Buying fresh seafood can be confusing enough without getting hung up on unfamiliar seafood importers and exporters' terminology. Whether you're in charge of buying wholesale fish for your food business or you are new to the wholesale seafood business in general, it's easy to become confused by lingo like "black spot," "FOB" and "Porgy." Confusion can lead to poor buying choices and wasted money--something you definitely want to avoid.
Therefore, it's essential to understand seafood importers and exporters key terms. This terminology may be broken down into three broad categories. These are:
1. General seafood importer and exporter industry terms,
2. Seafood import and export terms regarding quality,
3. And fish names all professional fish buyers should become familiar with.
Learn the general lingo of fish importers and exportersAs with any industry, importers and exporters of seafood have their own lingo that can be confusing for those not familiar with the field. Some of these terms include "FOB" ("free on board," usually with a location after it, meaning charges beyond the termination point are paid by the buyer), "green sheet" (the National Marine Fisheries Service's Market News Reports) and "ocean run" (selling seafood of random weight and size as a pack).
Understand fish exporter and exporter quality-related termsImporters and exporters use many special terms to describe the condition or quality of seafood. Terms related to quality include "belly burn" (when a fish's rib bones poke into its belly, often indicating the fish wasn't fresh when processed), "black spot" (or "melanosis," when a darkening may be found between a shrimp's tail and shell when it begins to rot), "pasteurize" (heating the food enough to kill most bacteria) and "slacked out" (seafood that's been frozen and thawed).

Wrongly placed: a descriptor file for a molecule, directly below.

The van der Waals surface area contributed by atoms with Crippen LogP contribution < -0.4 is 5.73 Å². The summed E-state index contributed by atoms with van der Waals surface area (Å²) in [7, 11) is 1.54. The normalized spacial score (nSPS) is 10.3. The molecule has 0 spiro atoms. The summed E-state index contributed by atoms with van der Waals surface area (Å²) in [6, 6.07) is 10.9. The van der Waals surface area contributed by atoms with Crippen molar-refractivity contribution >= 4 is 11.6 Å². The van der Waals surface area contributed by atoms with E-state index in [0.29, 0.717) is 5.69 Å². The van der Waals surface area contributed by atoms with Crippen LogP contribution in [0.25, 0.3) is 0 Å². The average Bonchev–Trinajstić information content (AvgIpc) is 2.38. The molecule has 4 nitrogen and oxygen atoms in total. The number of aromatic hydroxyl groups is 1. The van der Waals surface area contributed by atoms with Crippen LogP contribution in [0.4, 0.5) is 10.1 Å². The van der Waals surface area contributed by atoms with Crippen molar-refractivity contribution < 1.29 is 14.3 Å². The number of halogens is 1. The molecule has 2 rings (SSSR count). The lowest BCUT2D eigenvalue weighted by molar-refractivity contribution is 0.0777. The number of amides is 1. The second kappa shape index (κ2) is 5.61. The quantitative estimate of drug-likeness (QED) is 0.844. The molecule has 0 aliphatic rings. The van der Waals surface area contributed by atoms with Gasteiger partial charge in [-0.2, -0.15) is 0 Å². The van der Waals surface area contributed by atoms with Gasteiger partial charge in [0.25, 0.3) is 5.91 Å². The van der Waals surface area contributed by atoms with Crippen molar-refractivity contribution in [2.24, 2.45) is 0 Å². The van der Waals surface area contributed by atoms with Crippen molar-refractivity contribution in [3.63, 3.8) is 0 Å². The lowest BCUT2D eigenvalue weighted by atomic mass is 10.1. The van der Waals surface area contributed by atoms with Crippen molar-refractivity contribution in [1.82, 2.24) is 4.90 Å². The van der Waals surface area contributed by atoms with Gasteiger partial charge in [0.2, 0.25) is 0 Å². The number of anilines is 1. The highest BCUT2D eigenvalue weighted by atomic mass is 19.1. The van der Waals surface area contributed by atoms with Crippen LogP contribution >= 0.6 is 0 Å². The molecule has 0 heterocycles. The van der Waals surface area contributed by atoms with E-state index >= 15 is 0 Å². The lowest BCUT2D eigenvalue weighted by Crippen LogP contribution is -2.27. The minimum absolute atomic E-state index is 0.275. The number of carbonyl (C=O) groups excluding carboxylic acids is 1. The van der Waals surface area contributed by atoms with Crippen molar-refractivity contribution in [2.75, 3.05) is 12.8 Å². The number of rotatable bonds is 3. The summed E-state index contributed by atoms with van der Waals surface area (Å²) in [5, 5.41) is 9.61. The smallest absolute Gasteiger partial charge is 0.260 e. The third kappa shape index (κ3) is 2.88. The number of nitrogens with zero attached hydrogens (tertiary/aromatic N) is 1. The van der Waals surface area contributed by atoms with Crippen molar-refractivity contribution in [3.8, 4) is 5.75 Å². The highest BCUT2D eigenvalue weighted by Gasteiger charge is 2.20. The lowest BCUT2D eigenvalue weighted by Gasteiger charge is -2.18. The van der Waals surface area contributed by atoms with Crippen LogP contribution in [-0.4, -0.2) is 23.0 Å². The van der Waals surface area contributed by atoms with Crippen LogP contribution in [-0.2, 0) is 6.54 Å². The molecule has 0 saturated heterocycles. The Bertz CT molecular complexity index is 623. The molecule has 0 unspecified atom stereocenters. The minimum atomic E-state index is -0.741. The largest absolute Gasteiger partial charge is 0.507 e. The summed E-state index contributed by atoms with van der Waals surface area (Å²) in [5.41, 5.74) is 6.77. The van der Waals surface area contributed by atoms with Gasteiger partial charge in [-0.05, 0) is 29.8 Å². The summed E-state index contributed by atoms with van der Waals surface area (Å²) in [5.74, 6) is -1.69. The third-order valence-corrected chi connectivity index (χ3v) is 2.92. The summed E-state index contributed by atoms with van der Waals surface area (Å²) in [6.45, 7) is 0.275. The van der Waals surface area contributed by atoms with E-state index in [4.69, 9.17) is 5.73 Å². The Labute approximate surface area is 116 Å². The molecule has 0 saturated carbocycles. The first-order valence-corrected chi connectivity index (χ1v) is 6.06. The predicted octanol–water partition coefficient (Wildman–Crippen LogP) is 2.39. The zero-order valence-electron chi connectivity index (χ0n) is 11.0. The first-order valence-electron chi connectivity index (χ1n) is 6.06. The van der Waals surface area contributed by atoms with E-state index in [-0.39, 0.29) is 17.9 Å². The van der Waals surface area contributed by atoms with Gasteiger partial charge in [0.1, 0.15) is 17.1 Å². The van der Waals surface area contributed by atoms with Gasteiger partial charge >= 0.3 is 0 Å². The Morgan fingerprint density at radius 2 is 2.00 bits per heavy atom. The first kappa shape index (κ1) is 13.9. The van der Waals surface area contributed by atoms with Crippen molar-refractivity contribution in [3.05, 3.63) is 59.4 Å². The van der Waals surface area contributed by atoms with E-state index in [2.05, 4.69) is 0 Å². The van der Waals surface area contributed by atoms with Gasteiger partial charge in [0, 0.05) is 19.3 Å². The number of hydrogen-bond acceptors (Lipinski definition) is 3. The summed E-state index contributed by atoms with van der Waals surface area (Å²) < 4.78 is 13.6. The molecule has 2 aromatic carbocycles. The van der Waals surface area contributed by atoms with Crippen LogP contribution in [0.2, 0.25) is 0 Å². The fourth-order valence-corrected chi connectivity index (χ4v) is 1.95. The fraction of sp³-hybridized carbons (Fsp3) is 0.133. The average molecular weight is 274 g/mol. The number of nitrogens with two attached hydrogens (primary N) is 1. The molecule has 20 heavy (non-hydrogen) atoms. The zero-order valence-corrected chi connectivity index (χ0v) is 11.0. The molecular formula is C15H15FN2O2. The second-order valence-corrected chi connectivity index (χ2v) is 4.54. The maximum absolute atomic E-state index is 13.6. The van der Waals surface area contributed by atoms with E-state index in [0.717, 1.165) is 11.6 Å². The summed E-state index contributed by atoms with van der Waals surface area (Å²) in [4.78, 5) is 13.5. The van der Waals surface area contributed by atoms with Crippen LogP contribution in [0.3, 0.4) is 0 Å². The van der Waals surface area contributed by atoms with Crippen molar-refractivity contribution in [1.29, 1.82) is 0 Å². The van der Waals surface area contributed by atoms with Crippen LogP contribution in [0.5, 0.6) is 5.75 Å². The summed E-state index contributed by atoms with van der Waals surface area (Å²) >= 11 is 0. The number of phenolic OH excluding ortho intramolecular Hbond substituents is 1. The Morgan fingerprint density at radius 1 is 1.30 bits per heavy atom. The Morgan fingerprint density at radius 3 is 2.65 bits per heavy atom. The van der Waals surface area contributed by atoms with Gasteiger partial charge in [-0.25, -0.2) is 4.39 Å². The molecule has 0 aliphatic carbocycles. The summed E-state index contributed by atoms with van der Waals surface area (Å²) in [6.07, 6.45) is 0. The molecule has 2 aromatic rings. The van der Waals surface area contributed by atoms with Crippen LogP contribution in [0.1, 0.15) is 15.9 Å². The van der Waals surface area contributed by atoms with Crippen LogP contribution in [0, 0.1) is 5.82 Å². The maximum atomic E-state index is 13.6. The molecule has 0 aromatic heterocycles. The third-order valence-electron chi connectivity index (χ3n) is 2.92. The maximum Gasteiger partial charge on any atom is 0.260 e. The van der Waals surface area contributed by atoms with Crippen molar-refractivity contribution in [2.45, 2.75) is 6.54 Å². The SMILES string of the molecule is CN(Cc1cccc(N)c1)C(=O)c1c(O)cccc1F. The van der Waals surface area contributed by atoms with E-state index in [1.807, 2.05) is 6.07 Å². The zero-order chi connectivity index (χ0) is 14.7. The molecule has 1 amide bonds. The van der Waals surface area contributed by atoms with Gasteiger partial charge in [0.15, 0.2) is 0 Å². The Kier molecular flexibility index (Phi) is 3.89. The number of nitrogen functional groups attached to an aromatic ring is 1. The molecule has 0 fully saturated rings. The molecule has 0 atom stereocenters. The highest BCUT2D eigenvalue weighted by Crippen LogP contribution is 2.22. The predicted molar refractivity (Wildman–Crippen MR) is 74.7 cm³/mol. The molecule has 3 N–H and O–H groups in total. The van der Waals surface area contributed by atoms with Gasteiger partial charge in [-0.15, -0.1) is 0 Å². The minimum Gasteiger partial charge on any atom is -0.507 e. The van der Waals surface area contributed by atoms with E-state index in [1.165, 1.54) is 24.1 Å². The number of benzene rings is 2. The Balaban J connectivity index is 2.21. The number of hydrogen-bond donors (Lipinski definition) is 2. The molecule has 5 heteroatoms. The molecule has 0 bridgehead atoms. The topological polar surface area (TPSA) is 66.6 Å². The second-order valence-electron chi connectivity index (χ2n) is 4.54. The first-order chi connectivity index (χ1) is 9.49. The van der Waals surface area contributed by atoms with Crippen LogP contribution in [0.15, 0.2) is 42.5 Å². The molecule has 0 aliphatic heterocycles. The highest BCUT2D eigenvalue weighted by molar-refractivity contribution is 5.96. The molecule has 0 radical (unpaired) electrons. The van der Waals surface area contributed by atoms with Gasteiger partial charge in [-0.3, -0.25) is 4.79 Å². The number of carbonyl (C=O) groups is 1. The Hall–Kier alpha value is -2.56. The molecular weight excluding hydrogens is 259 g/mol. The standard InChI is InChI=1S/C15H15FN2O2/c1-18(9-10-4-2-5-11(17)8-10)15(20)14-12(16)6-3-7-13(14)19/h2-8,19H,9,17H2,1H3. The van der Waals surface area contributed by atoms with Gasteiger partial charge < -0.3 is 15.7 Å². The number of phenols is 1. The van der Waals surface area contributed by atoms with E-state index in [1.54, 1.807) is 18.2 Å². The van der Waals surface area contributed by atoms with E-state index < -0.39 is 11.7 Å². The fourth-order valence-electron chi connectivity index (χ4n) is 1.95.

Know seafood names used in fish imports and exportsYou probably already know what cod and swordfish are, but there are some less familiar types of seafood you may not be familiar with. For instance, have you heard of "ahi" (yellowfin tuna)? What about croaker or John Dory (both from the Atlantic)? Or the many names for silver snapper (including Porgy, Bream, scup and fair maid)? Take time now to become familiar with these types of seafood and you'll save yourself embarrassment and frustration later.
- When buying from wholesale fishing companies, sometimes fresh isn't best. Seafood that isn't properly handled and immediately sold may actually be of poorer quality than seafood that's "flash," or instantly, frozen on the ship.